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Metal Fatigue Detection: Using Advanced NDT to Identify Failing Metals

Effective NDT equipment enables metal fatigue detection

Metal fatigue can cause a host of complications, especially in the aerospace industry. Metal fatigue can take many forms, but infinitesimal cracking is one of the most dangerous types of fatigue in the aerospace world, as these cracks often go unnoticed and slowly degrade the structure or component over time. These dangers also apply to other assets outside of the aerospace industry, such as mining equipment, ships, bridges, or cranes.  

Nondestructive testing (NDT) methods such as ultrasonic testing, eddy current testing, and magnetic particle testing can detect many stress points, most notably small cracks. They can detect early stress points that may inhibit the function of working machinery, or cause safety hazards that endanger the lives of staff members or everyday people. This article will show the best NDT methods for metal fatigue detection based on weld types and geometric patterns.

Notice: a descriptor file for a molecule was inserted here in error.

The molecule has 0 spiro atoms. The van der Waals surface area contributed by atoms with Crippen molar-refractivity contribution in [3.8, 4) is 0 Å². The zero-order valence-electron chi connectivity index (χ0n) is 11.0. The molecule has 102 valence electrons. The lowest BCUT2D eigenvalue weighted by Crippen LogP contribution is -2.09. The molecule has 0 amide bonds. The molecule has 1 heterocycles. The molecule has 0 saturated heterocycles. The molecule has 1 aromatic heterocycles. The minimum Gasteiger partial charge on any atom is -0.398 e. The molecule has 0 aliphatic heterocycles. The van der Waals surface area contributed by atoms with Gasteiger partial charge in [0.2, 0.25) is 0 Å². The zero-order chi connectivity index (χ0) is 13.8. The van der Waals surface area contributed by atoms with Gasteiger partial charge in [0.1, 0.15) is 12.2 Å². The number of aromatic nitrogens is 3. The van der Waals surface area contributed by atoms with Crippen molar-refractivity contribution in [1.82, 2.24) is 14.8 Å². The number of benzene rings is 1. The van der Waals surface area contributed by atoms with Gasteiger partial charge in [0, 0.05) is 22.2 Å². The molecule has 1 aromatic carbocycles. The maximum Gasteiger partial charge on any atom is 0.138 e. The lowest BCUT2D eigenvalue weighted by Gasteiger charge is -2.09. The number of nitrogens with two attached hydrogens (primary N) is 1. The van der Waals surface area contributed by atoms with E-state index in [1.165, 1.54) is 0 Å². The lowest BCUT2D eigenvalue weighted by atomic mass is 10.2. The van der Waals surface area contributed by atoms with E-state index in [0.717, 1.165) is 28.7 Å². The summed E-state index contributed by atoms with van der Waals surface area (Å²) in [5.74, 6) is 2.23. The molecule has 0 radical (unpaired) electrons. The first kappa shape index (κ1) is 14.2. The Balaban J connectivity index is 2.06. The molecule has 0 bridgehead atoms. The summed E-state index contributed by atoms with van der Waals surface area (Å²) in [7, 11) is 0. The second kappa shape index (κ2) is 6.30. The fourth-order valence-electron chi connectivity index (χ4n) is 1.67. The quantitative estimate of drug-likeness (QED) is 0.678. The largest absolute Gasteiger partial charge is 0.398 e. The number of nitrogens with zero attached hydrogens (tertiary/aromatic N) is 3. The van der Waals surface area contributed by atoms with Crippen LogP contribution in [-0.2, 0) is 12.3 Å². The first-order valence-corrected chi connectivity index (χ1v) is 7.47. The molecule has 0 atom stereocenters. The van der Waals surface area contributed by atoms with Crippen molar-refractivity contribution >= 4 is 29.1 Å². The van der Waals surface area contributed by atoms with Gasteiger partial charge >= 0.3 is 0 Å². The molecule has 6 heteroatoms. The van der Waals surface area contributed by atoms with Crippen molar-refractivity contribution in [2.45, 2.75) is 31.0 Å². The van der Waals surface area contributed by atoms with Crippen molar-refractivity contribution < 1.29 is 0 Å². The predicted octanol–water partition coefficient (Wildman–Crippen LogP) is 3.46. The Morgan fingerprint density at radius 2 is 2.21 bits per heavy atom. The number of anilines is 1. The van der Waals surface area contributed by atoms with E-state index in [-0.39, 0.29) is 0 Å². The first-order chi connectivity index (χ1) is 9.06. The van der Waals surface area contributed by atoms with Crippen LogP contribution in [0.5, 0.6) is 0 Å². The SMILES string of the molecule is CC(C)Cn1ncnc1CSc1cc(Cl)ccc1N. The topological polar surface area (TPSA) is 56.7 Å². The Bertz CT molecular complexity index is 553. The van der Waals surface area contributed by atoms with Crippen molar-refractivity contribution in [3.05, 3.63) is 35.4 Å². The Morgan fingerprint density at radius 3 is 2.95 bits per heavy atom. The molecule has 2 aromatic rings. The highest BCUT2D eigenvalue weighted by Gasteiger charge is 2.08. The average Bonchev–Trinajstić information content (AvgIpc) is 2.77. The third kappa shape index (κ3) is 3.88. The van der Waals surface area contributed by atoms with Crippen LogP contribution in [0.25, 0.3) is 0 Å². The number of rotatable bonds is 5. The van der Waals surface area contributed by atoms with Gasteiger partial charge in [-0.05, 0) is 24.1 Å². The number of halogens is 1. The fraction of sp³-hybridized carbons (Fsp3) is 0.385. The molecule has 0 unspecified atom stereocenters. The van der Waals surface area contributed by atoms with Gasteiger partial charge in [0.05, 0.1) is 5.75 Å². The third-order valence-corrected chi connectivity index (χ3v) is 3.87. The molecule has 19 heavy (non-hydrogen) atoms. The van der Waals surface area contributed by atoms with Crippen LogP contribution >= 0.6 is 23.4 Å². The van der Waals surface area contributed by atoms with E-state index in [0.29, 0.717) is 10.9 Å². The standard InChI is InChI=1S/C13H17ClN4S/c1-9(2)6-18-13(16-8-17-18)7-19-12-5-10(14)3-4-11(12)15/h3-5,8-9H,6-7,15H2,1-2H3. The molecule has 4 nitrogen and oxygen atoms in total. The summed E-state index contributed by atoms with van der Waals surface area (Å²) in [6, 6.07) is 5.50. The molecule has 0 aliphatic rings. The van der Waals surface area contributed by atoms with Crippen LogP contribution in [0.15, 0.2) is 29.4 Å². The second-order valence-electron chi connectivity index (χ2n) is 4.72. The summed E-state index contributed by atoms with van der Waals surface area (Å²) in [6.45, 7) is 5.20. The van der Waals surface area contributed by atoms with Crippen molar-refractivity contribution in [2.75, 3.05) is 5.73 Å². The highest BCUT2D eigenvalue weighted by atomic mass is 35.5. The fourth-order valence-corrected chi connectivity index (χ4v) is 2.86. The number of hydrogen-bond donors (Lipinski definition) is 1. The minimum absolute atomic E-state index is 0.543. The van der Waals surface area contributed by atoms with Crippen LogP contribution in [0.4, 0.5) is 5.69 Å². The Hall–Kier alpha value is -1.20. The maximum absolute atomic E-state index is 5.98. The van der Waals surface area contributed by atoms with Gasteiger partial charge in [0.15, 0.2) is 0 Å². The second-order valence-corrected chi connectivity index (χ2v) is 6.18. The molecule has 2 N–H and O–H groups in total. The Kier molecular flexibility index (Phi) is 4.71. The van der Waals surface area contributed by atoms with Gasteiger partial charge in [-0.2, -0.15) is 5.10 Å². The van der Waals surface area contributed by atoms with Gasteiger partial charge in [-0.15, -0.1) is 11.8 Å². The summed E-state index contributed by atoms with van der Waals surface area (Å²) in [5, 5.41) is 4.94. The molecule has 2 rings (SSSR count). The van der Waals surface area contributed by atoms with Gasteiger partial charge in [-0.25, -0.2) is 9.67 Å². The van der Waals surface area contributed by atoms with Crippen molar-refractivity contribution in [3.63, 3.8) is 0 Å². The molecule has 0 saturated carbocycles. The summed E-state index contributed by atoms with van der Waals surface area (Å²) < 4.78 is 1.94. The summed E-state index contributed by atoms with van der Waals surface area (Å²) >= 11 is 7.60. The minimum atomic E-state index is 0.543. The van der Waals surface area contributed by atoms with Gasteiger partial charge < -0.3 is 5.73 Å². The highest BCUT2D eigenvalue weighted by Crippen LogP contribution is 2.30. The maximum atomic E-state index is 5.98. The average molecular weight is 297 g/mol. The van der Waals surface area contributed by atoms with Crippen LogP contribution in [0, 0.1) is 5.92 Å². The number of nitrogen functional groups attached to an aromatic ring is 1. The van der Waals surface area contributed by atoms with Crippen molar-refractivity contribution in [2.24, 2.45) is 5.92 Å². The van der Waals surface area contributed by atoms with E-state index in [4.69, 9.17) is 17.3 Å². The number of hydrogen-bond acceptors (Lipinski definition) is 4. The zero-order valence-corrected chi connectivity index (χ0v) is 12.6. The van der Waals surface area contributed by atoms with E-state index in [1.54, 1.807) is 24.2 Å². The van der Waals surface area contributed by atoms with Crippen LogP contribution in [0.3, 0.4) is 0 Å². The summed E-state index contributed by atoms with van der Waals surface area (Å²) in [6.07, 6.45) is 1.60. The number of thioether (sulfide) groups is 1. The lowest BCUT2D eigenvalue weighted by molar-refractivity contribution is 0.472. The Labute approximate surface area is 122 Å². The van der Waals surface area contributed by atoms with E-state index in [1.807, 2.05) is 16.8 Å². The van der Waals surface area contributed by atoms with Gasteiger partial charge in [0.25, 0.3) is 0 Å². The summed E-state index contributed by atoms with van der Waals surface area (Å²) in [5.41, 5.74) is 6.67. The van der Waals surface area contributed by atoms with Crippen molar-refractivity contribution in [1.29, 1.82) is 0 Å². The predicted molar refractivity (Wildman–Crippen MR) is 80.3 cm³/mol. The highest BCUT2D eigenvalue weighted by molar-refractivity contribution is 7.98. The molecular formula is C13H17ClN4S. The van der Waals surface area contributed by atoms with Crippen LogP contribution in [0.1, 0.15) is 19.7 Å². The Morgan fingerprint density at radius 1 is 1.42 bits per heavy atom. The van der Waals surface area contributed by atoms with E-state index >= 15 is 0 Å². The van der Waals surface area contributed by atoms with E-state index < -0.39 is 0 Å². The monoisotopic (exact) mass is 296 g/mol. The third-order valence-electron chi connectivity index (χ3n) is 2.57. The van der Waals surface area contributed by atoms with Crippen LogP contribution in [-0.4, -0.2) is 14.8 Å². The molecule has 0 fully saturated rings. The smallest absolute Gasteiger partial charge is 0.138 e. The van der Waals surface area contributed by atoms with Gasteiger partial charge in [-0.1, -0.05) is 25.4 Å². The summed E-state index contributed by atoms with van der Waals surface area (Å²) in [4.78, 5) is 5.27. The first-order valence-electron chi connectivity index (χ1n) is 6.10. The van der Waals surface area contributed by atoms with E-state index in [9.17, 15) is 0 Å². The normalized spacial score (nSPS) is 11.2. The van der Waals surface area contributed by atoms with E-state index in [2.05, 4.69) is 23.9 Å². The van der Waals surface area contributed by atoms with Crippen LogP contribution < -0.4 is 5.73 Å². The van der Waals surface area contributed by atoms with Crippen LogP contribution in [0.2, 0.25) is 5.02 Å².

NDT Options for Detecting Metal Fatigue

NDT methods can detect signs of metal fatigue without the need to break down a tested item. It is most advantageous on parts or assets that undergo heavy stress repeatedly or for long periods at a time. Moreover, NDT can test assets as they are in operation, allowing operators to commence operations without interruption. With that, NDT only works best via high-quality equipment made by a trustworthy NDT provider that invests in technology.

Take note of the following NDT options for metal fatigue testing:

Eddy Current (ECT): This NDT method can detect cracks using alternating currents that can detect surface and near-surface indications on conductive materials. ECT uses coils and electromagnetic fields, where any disruption within the current flow gives away the presence of fatigue stress points.  However, it cannot detect defects on a deeper level, nor can it read defects that run parallel to the surface.

Ultrasonic (UT): UT is designed for inspections on a volumetric level. It works via sound waves that travel through a tested item and pick up flaws in the process. However, UT is not as proficient when applied to thinner materials.